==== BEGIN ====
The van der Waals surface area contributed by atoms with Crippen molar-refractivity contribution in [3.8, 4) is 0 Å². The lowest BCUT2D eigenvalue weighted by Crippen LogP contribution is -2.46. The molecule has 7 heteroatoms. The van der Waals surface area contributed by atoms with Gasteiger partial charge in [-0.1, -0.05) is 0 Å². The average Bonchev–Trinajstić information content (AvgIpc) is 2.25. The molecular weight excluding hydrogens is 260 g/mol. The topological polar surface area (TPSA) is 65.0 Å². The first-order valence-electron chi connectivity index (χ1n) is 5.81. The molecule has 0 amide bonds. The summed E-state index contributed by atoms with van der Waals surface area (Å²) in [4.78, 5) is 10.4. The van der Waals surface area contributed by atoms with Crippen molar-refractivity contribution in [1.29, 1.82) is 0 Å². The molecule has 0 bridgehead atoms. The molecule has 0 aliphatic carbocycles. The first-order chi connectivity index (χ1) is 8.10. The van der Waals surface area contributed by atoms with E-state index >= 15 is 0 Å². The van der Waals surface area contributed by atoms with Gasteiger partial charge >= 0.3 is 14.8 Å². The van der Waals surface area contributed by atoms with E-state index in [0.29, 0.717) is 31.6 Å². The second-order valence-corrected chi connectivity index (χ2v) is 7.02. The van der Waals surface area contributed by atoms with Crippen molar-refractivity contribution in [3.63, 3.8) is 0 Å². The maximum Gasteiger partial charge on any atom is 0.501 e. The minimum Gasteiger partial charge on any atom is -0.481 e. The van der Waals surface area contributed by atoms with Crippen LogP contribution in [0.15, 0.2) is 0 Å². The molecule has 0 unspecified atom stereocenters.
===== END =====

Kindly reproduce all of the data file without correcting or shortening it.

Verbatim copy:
The van der Waals surface area contributed by atoms with Crippen molar-refractivity contribution in [3.8, 4) is 0 Å². The lowest BCUT2D eigenvalue weighted by Crippen LogP contribution is -2.46. The molecule has 7 heteroatoms. The van der Waals surface area contributed by atoms with Gasteiger partial charge in [-0.1, -0.05) is 0 Å². The average Bonchev–Trinajstić information content (AvgIpc) is 2.25. The molecular weight excluding hydrogens is 260 g/mol. The topological polar surface area (TPSA) is 65.0 Å². The first-order valence-electron chi connectivity index (χ1n) is 5.81. The molecule has 0 amide bonds. The summed E-state index contributed by atoms with van der Waals surface area (Å²) in [4.78, 5) is 10.4. The van der Waals surface area contributed by atoms with Crippen molar-refractivity contribution in [1.29, 1.82) is 0 Å². The molecule has 0 bridgehead atoms. The molecule has 0 aliphatic carbocycles. The first-order chi connectivity index (χ1) is 8.10. The van der Waals surface area contributed by atoms with E-state index >= 15 is 0 Å². The van der Waals surface area contributed by atoms with Gasteiger partial charge >= 0.3 is 14.8 Å². The van der Waals surface area contributed by atoms with E-state index in [0.29, 0.717) is 31.6 Å². The second-order valence-corrected chi connectivity index (χ2v) is 7.02. The van der Waals surface area contributed by atoms with Crippen molar-refractivity contribution in [3.63, 3.8) is 0 Å². The maximum Gasteiger partial charge on any atom is 0.501 e. The minimum Gasteiger partial charge on any atom is -0.481 e. The van der Waals surface area contributed by atoms with Crippen LogP contribution in [0.15, 0.2) is 0 Å². The molecule has 0 unspecified atom stereocenters.